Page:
8 Life Lessons From TMTA’s Learning Journey 2019

There’s no doubt that education is important, but at the end of the day, there’s no substitute for experience. So every year, our TMTA cadets get to attend a “Learning Journey” alongside industry veterans.

Specially for its first-year TNTA and TETA cadets, this year’s learning journey was held on a 4D3N cruise to Penang aboard the Voyager of the Seas by the Royal Caribbean. After completing a tour of the ship (check out the bridge and engine room tours on our Instagram page), our cadets sat down for an intimate “fireside chat” with TMTA alumni and 3rd Officer Darren Teo from Shell Ship Management Pte Ltd, WMI General Manager Captain Lee Sang Chiat, WMI Advisor Mr Lim Tau Kok, NTUC President & SMOU General Secretary Ms Mary Liew and SMOU Emeritus General Secretary Mr Thomas Tay.

An open sharing session of struggles, experiences and aspirations, it provided valuable insights into the maritime industry. For those who could not make it to the learning journey, here are 8 key lessons to inspire you to start packing for the next voyage.


1. Everyone deserves a second chance

Cadets come in all shapes and sizes, educational background and experiences – some with more checkered pasts than others. For example, Amaran Thevar Jayabalan became a cadet after dropping out of Polytechnic and finding himself in a dead-end job, whereas Tan Chin Woo only made the mid-career switch when his air traffic controller job failed to take off.

Overall, the cadets’ stories resonated a similar message: that your past need not determine your future and that if you are willing to work hard, you will receive all the guidance you need to earn your Certificate of Competency (CoC) and your place on the ship.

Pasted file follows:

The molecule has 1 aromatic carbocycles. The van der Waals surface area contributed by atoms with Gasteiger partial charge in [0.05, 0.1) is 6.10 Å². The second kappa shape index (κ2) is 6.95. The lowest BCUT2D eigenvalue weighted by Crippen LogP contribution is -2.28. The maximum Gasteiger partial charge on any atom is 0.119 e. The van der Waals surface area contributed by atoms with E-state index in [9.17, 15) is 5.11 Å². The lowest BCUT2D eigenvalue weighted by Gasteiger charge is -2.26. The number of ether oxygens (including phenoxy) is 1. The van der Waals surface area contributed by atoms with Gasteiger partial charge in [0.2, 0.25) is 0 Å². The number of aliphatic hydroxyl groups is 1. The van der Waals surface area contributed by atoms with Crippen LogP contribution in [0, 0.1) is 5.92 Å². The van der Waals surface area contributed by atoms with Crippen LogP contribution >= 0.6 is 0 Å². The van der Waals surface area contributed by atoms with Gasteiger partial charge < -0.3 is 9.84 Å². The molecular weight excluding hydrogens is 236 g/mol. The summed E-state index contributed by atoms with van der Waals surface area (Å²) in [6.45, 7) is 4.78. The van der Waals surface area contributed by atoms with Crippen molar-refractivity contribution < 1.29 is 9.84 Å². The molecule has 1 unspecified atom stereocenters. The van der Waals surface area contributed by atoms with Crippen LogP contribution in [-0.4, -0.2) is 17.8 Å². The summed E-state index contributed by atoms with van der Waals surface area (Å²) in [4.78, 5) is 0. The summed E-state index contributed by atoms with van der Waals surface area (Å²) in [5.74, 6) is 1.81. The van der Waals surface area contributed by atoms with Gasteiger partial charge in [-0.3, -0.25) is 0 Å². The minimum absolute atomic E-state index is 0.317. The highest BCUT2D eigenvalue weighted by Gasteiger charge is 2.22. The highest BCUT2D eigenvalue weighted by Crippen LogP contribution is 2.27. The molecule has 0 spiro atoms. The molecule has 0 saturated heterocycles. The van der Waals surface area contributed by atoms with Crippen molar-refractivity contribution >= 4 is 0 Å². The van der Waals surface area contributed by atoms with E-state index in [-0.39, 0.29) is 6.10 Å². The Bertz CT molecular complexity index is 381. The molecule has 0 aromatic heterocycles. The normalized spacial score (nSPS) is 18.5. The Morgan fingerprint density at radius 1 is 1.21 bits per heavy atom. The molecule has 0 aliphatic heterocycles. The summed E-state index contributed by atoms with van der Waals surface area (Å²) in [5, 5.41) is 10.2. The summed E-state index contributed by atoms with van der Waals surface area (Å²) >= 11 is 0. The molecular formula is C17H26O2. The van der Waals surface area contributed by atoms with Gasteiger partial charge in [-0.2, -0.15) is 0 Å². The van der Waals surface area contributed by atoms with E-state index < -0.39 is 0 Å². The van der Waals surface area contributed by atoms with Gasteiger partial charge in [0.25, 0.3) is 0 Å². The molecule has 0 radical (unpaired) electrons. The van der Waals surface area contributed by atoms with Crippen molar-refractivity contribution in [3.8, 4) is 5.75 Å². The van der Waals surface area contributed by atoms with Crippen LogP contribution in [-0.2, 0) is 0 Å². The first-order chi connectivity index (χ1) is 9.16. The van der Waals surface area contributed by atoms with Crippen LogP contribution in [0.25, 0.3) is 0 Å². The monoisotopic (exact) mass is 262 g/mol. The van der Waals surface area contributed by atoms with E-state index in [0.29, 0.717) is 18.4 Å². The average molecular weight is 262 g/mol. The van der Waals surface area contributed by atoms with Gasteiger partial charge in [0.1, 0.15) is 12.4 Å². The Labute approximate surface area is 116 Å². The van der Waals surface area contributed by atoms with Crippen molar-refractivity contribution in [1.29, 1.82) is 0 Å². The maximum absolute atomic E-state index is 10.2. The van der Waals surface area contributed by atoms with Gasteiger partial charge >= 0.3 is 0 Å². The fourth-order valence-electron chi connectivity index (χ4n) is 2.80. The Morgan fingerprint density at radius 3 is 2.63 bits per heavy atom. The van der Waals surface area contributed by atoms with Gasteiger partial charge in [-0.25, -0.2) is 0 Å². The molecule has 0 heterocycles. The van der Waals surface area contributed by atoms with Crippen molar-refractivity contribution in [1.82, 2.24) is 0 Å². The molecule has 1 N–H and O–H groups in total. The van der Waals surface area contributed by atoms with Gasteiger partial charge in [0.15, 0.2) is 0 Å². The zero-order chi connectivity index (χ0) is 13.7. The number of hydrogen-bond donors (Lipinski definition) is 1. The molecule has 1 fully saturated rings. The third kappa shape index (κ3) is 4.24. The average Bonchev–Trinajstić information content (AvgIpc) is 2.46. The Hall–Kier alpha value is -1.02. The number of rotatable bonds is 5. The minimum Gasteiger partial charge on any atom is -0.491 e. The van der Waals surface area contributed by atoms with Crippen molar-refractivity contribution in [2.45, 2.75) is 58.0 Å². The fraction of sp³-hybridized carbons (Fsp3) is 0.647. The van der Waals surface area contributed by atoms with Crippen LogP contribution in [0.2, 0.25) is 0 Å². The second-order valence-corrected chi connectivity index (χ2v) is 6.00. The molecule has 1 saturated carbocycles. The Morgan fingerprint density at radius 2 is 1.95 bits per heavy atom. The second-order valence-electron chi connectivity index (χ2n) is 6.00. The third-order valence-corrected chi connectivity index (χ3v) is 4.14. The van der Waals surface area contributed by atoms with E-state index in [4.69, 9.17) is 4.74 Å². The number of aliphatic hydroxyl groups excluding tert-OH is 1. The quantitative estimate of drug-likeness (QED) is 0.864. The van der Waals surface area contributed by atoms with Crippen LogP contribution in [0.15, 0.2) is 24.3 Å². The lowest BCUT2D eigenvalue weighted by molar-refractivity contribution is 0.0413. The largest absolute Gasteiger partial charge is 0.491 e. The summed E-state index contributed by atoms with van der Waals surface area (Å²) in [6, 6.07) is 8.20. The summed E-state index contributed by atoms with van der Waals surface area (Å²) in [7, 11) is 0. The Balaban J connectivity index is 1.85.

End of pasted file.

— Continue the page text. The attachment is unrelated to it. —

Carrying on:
2. Cadets are cultivated in a supportive environment

While each cadet is different in their own right, the TMTA programme brings everyone together to sail towards their true north. Placed in an environment full of equally committed people facing similar struggles and aspirations, the cadets develop a strong bond with each other over the course of 30+ months.

As Ng Jing Jie, one of the cadets puts it, “all of us are working towards the same goal – we can do it!”

3. The maritime industry is filled with mentors

The maritime industry and the TMTA programme have inspiring people to learn from. But what makes it stand out is the guidance offered by its veterans. For example, WMI Advisor, Mr Lim Tau Kok, the former Executive Director of PCL, and dedicated WMI lecturers like Captain Lee Sang Chiat and Mr Muhammad Hisham bin Amir are all actively engaged and committed to mentorship. In saying that, 3rd Officer Darren Teo advises that in addition to finding a role model, you need to “be your own push.”

4. TMTA is a practical programme

The TMTA programme involves a considerable degree of study, however, it is all geared towards preparing you to thrive in the workforce. Whether it’s physics, mathematics, navigation or chemical engineering, you are assured of proper guidance to put what you learn into practice.

In secondary school and ITE, I wasn’t too enthusiastic,” said Joe Yap, a former PSA marine and current cadet. “But here, everything is hands-on, so I’d say that I’m in the right course.”